Meth labs pose problems

Published 12:00 am Saturday, June 3, 2006

JACKSON – Children are in danger because of the latest drug to sweep across North Carolina.

More then 25 people from agencies all around Northampton County gathered Tuesday morning to discuss the problems presented by clandestine drug labs throughout the state and to make plans for a course of action if one is located in the county.

Special Agent Kelly Page of the State Bureau of Investigation presented a detailed account of what drug labs that produce methamphetamines look like and smell like as well as giving descriptions of those who are on the drugs.

The drug labs in North Carolina started in the western part of the state and most of the problems remain on that side of North Carolina. However, more and more Meth labs are being located in the central and eastern part of the state.

Page spent much of the morning helping folks from Northampton County learn what to look for when making home visits. She did the training for Department of Social Services personnel, health department personnel, police officers and others who have opportunities to visit in homes.

“The difference in the western part of the state, they know about Meth,” she said. “That’s how big a problem it is there.”

Methamphetamines, commonly known as crystal, crank, gas or ice among other names, was first invented in 1919 in Japan.

World War II soldiers used the drug to stay alert because it allowed them to stay awake for 10 to 12 days at a time.

Page also talked about the North Carolina law that allows only two boxes of Sudafed and like products containing sudaphedrine to be sold to each customer. That law came into effect because of the need for sudaphedrine in making Meth.

According to Page, one box of Sudafed can produce one gram of Meth.

While Meth is being made in North Carolina, only about 20 percent of what is on the streets in the state is made here.

Page said Meth was so popular because it was easy to make, recipes were readily available, there were huge profit margins and the ingredients were easy to get.

She said the $150 for supplies could easily make $2,000 worth of Meth, but added that most Meth cooks do not make a profit because they are hooked on the drug.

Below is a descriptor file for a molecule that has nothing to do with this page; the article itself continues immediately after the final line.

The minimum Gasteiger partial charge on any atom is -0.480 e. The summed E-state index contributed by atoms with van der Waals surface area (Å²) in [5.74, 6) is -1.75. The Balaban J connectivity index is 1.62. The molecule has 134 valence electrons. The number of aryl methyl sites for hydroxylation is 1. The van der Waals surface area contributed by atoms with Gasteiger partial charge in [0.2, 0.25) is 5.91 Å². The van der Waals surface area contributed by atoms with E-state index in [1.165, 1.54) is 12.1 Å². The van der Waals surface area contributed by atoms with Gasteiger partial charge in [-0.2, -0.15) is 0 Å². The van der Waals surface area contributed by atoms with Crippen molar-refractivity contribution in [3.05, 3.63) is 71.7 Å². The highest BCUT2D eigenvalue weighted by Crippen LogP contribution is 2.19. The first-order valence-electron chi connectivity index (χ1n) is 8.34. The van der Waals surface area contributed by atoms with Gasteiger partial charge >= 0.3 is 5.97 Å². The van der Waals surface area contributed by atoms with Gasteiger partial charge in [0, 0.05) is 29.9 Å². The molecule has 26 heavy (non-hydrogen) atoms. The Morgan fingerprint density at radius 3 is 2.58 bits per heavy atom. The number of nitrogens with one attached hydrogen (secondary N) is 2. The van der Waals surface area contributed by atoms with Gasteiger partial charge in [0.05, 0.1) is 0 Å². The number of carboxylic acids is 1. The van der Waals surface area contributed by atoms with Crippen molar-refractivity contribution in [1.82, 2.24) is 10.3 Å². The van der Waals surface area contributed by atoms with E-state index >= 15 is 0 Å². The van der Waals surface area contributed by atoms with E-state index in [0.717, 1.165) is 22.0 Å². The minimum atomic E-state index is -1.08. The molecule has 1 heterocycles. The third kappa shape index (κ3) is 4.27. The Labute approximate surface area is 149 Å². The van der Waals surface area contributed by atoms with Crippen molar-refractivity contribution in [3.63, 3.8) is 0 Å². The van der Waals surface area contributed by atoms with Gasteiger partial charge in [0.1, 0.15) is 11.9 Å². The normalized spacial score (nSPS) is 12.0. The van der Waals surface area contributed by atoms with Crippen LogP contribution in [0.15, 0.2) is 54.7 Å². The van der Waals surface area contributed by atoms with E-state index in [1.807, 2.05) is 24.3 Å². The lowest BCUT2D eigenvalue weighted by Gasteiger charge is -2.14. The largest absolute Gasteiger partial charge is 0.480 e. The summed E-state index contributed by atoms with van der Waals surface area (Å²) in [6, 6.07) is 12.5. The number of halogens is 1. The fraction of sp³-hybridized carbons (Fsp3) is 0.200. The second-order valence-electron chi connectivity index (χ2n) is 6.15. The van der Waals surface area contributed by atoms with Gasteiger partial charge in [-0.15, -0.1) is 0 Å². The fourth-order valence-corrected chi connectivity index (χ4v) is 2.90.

“This is the most addictive drug there is,” she said.

Page said the beginning user of Meth experienced it as a stimulant that increased sex drive and helped people lose weight. After about six months, it makes those who use it irritable, aggressive, fills them with anxiety, causes auditory hallucinations and paranoid delusions.

Physical effects from long-term use of Meth include weight loss, body odor, tremors, sweating, bad teeth and open sores.

Page said that over the past two years, 224 children have been found in homes with drug labs in North Carolina. There were 124 in 2004 and 100 in 2005.

Those children almost always suffer from neglect and abuse and 30 percent of them test positive for Meth because of inhalation. They also often have chemical burns on their knees and faces.

Groups commonly coming into contact with labs include DSS, law enforcement, mental health, the district attorney’s office, the school system, health department, hospitals, environmental management and emergency management.

Page advised all of those in attendance that if they suspected a home contained a drug lab, they should contact law enforcement and not enter without the law enforcement. She said if they were already in a home, they should exit and then call law enforcement.

After the discussion about clandestine drug labs, the group adopted a Northampton County Response Protocol. Details of that protocol will appear in Tuesday’s edition of the Roanoke-Chowan News-Herald.